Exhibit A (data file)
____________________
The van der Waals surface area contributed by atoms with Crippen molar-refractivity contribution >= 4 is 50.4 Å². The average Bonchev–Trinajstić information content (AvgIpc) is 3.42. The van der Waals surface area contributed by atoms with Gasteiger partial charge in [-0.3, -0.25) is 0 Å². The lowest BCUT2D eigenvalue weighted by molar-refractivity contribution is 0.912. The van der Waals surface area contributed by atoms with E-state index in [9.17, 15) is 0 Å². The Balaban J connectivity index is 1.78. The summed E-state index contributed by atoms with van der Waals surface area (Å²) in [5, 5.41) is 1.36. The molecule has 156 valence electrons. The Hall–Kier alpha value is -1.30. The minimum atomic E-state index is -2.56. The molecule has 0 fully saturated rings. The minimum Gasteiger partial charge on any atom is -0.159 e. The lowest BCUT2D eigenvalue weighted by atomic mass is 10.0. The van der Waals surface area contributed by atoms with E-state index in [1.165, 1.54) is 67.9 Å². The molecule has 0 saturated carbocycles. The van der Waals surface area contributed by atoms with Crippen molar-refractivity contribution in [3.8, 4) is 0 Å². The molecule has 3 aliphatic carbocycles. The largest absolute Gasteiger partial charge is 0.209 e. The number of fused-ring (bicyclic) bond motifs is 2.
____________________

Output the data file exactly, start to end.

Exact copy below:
The van der Waals surface area contributed by atoms with Crippen molar-refractivity contribution >= 4 is 50.4 Å². The average Bonchev–Trinajstić information content (AvgIpc) is 3.42. The van der Waals surface area contributed by atoms with Gasteiger partial charge in [-0.3, -0.25) is 0 Å². The lowest BCUT2D eigenvalue weighted by molar-refractivity contribution is 0.912. The van der Waals surface area contributed by atoms with E-state index in [9.17, 15) is 0 Å². The Balaban J connectivity index is 1.78. The summed E-state index contributed by atoms with van der Waals surface area (Å²) in [5, 5.41) is 1.36. The molecule has 156 valence electrons. The Hall–Kier alpha value is -1.30. The minimum atomic E-state index is -2.56. The molecule has 0 fully saturated rings. The minimum Gasteiger partial charge on any atom is -0.159 e. The lowest BCUT2D eigenvalue weighted by atomic mass is 10.0. The van der Waals surface area contributed by atoms with E-state index in [1.165, 1.54) is 67.9 Å². The molecule has 0 saturated carbocycles. The van der Waals surface area contributed by atoms with Crippen molar-refractivity contribution in [3.8, 4) is 0 Å². The molecule has 3 aliphatic carbocycles. The largest absolute Gasteiger partial charge is 0.209 e. The number of fused-ring (bicyclic) bond motifs is 2.